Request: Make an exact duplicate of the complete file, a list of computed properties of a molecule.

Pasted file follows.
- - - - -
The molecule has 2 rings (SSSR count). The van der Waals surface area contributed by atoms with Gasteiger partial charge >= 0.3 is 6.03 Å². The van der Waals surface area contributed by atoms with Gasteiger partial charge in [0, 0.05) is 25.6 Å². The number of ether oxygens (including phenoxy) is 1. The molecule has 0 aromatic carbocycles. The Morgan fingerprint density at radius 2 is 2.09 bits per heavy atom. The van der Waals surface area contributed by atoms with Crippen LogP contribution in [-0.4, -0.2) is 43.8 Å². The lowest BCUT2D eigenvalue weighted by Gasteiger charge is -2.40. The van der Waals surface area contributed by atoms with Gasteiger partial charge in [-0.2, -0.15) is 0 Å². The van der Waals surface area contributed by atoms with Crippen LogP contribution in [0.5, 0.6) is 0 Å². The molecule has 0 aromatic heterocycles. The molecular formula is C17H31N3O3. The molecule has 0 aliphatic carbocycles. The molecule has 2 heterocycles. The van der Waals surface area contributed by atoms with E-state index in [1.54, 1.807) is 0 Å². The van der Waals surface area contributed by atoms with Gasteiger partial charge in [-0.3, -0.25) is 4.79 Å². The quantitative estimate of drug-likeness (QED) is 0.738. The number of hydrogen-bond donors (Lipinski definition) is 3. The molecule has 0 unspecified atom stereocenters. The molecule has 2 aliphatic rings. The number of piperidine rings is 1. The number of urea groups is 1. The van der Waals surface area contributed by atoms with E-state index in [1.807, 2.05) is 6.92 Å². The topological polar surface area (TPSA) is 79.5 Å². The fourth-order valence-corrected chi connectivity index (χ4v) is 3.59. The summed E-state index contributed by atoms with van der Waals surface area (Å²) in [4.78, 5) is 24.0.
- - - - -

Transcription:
The molecule has 2 rings (SSSR count). The van der Waals surface area contributed by atoms with Gasteiger partial charge >= 0.3 is 6.03 Å². The van der Waals surface area contributed by atoms with Gasteiger partial charge in [0, 0.05) is 25.6 Å². The number of ether oxygens (including phenoxy) is 1. The molecule has 0 aromatic carbocycles. The Morgan fingerprint density at radius 2 is 2.09 bits per heavy atom. The van der Waals surface area contributed by atoms with Crippen LogP contribution in [-0.4, -0.2) is 43.8 Å². The lowest BCUT2D eigenvalue weighted by Gasteiger charge is -2.40. The van der Waals surface area contributed by atoms with Gasteiger partial charge in [-0.2, -0.15) is 0 Å². The van der Waals surface area contributed by atoms with Crippen LogP contribution in [0.5, 0.6) is 0 Å². The molecule has 0 aromatic heterocycles. The molecular formula is C17H31N3O3. The molecule has 0 aliphatic carbocycles. The molecule has 2 heterocycles. The van der Waals surface area contributed by atoms with E-state index in [1.54, 1.807) is 0 Å². The van der Waals surface area contributed by atoms with Gasteiger partial charge in [-0.3, -0.25) is 4.79 Å². The quantitative estimate of drug-likeness (QED) is 0.738. The number of hydrogen-bond donors (Lipinski definition) is 3. The molecule has 0 unspecified atom stereocenters. The molecule has 2 aliphatic rings. The number of piperidine rings is 1. The number of urea groups is 1. The van der Waals surface area contributed by atoms with E-state index in [1.807, 2.05) is 6.92 Å². The topological polar surface area (TPSA) is 79.5 Å². The fourth-order valence-corrected chi connectivity index (χ4v) is 3.59. The summed E-state index contributed by atoms with van der Waals surface area (Å²) in [4.78, 5) is 24.0.